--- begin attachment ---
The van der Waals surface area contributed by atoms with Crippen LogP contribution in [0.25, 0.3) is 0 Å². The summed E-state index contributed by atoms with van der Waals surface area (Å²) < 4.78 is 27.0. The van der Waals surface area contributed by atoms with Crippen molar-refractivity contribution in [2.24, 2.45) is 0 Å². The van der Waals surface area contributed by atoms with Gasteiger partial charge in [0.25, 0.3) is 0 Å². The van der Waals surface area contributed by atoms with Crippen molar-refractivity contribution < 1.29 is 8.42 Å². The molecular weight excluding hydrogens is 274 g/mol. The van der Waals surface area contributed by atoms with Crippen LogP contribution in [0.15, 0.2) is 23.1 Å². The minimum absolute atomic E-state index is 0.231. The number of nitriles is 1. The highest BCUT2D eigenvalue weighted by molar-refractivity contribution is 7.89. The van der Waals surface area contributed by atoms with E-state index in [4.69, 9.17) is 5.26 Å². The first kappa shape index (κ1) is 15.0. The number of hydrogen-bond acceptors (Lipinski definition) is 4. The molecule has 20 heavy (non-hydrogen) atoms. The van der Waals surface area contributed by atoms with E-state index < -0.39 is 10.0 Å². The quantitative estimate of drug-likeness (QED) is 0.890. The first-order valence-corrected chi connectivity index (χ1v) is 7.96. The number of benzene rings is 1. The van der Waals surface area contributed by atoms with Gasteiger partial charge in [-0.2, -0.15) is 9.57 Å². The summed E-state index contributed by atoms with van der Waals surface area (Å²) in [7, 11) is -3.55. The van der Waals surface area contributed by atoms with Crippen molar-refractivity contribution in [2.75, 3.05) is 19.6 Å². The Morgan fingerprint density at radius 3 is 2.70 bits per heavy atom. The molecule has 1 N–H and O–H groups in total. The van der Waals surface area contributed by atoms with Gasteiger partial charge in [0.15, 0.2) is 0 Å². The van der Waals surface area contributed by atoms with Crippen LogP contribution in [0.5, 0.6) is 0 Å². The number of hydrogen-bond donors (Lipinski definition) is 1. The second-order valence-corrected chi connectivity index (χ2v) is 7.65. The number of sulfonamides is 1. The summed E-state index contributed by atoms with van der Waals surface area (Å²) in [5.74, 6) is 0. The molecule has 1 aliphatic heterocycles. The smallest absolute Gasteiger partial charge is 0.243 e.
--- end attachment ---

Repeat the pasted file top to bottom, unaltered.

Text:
The van der Waals surface area contributed by atoms with Crippen LogP contribution in [0.25, 0.3) is 0 Å². The summed E-state index contributed by atoms with van der Waals surface area (Å²) < 4.78 is 27.0. The van der Waals surface area contributed by atoms with Crippen molar-refractivity contribution in [2.24, 2.45) is 0 Å². The van der Waals surface area contributed by atoms with Gasteiger partial charge in [0.25, 0.3) is 0 Å². The van der Waals surface area contributed by atoms with Crippen molar-refractivity contribution < 1.29 is 8.42 Å². The molecular weight excluding hydrogens is 274 g/mol. The van der Waals surface area contributed by atoms with Crippen LogP contribution in [0.15, 0.2) is 23.1 Å². The minimum absolute atomic E-state index is 0.231. The number of nitriles is 1. The highest BCUT2D eigenvalue weighted by molar-refractivity contribution is 7.89. The van der Waals surface area contributed by atoms with E-state index in [4.69, 9.17) is 5.26 Å². The first kappa shape index (κ1) is 15.0. The number of hydrogen-bond acceptors (Lipinski definition) is 4. The molecule has 20 heavy (non-hydrogen) atoms. The van der Waals surface area contributed by atoms with E-state index < -0.39 is 10.0 Å². The quantitative estimate of drug-likeness (QED) is 0.890. The first-order valence-corrected chi connectivity index (χ1v) is 7.96. The number of benzene rings is 1. The van der Waals surface area contributed by atoms with Gasteiger partial charge in [-0.2, -0.15) is 9.57 Å². The summed E-state index contributed by atoms with van der Waals surface area (Å²) in [7, 11) is -3.55. The van der Waals surface area contributed by atoms with Crippen molar-refractivity contribution in [2.75, 3.05) is 19.6 Å². The Morgan fingerprint density at radius 3 is 2.70 bits per heavy atom. The molecule has 1 N–H and O–H groups in total. The van der Waals surface area contributed by atoms with Gasteiger partial charge in [0.15, 0.2) is 0 Å². The van der Waals surface area contributed by atoms with Crippen LogP contribution in [0.5, 0.6) is 0 Å². The number of hydrogen-bond donors (Lipinski definition) is 1. The second-order valence-corrected chi connectivity index (χ2v) is 7.65. The number of sulfonamides is 1. The summed E-state index contributed by atoms with van der Waals surface area (Å²) in [5.74, 6) is 0. The molecule has 1 aliphatic heterocycles. The smallest absolute Gasteiger partial charge is 0.243 e.